18 August – God’s unrighteous mercy

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Pentecost 10

Hosea 6:4-6
Psalm 40
Colossians 2:6,7, 13-15
Matthew 9:9-13

In a sentence:
Mercy is unwarranted yet needed by us all

For I desire steadfast love and not sacrifice,
the knowledge of God rather than burnt-offerings.

Hosea seems to propose here a choice: fertile mercy or barren cult. Which would you choose?

And yet, at the same time, the whole sweep of Hosea’s preaching is directed at Israel’s violation of the divine covenant. He would not, then, contradict commandments regarding Temple worship. Rather, with the rhetorical overreach of the preacher, he shocks his listeners into awareness of what is going wrong.

Hosea’s point, then, is not that religious observances should cease but that we see mercy, kindness and steadfast love[1] to be what the sacrifices signify. The crucial thing is that – for Israel and for us – mercy breaks the mould so far as sacrifice is usually understood. It is this re-figuring – re-signification – of sacrifice which Hosea calls Israel to return to: understand what you are doing.

Typically understood, the possibility of a sacrifice means that we are in a system of exchange. Sacrifice offers this in response to that, this to effect that. These exchanges reflect that there is a need which must be met. The perceived need for sacrifice, then, casts our lives as a problem – an equation to be balanced – and the sacrifice brings balance.

The need might be that we will have to stop working someday, so we sacrifice some of today’s pay for tomorrow’s need. The need might be that we could get sick, crash the car or burn our home down, so we sacrifice in the form of insurance. Or we are lonely or sad, so we sacrifice vocation or responsibility for binge-watching on Netflix; or we feel poorly understood at home and so sacrifice fidelity for an affair. We are afraid, so we sacrifice the needs of refugees in order to remain safe and keep the economic system stable.

There is nothing especially ‘religious’ about sacrifice. It is a strategy for dealing with religious or secular powers according to the ordering of the powers: when here, do this.

Hosea’s challenge to Israel is that it acquiesced into this general understanding of sacrifice – something thought almost to ‘force’ God to act because the ritual is done properly. This is religion as calculation, as a way of manipulating the gods into giving us what we need. Prayer becomes magical incantation, as if God also has an equation to be balanced.

Yet what Israel received in its sacrificial rituals was a hijacking only of the form of contemporary religious practice. The substance – what the sacrifices signified – was completely re-ordered.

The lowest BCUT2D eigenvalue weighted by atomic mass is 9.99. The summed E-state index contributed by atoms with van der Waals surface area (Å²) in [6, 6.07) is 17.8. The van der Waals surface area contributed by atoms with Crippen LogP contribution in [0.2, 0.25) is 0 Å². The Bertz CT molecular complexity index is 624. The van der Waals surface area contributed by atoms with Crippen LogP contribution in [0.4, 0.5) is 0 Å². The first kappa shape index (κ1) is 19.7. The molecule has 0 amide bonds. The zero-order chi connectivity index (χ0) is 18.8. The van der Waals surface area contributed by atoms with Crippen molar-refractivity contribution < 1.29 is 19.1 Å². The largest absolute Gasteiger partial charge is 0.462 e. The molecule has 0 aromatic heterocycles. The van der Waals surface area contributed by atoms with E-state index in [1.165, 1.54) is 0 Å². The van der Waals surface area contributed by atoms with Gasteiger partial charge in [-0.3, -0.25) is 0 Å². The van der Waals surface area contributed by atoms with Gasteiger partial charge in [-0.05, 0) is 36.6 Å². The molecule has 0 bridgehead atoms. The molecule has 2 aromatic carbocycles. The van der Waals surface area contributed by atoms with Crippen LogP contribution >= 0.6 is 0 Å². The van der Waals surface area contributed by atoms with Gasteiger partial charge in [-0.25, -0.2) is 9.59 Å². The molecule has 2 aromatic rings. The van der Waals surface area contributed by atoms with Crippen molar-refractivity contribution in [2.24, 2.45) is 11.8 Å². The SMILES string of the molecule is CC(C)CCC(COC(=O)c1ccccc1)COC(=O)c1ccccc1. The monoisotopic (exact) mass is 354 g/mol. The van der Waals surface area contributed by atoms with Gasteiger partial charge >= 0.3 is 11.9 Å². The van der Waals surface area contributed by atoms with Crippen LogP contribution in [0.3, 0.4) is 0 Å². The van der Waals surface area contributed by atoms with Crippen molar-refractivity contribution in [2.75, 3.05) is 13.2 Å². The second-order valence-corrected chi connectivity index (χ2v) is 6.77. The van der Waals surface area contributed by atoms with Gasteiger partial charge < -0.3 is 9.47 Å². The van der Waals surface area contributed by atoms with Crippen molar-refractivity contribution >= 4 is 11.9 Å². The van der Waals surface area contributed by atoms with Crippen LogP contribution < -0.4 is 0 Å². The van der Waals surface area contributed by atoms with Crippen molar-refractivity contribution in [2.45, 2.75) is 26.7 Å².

This is the point of Hosea’s reminder: sacrifice to this God has to do with mercy. But it is crucial that we see how this breaks the typical understanding of sacrifice, because mercy breaks systems of exchange. Mercy is the giving of something which is not warranted by the rules: it is a refusal to balance the equation. As much as anyone one of us might need mercy, none of us could ever ‘deserve’ it as a right or a thing earned. ‘Deserved’ mercy is not mercy; it is payment according to the rules.

When mercy does enter the equation, something very odd takes place. No longer is a sacrifice made in order to secure what we need – to secure ‘righteousness’. Rather, righteousness itself is sacrificed. The appeal for mercy – for God’s steadfast love in the face of our lack of love – is an appeal for the rules to be broken.

And now we come to the heart of the matter – God’s own heart. For the righteousness which is sacrificed in the death and life of Israel is God’s own righteousness, the demands of the law, set aside in the sign of the sacrifice or, as it was later put, nailed to the cross (Colossians 2.13f). Those reconciled with God here are unrighteously righteous.

We nail God’s righteousness to the cross, in the person of Jesus. Mercy – incomprehensibly – makes that sacrifice God’s very own. Our offering to God is made into the mercy of God, the casting aside of righteousness. In reconciliation, God meets our unrighteousness with his own; this is the meaning of mercy and so the substance of our lives before God and with each other.

And so Hosea calls for a people like this: a people among whom it is not known what will happen next, for they are incomprehensibly merciful and the rules of exchange do not apply. This would be a people among whom the strong don’t do with the weak what is usually done, the rich don’t do with the poor what is usually done, the old don’t do with the young and the young don’t do with the old what is usually done, the citizen does not do with the foreigner what is usually done with foreigners.

To be such a people is to sur‑prised – literally, over-taken – by mercy. When the rules are broken it cannot be known what happens next, and there finally enters the possibility of something new under the sun. The dead could even stop being dead. Imagine that, and you’re beginning to imagine the possibilities of mercy.

Mercy is not right and so make no sense, and so mercy is just what is needed in a world in which we are crushed by what is sensible, by what ‘has’ to be done.

Praise God, then for unrighteous mercy, and let us commit ourselves to become the mercy we seek.

[1] The translation of the Hebrew word under the NRSV’s ‘steadfast love’ varies considerably in the commentaries and versions: goodness, kindness, mercy, and steadfast love are all offered as translations.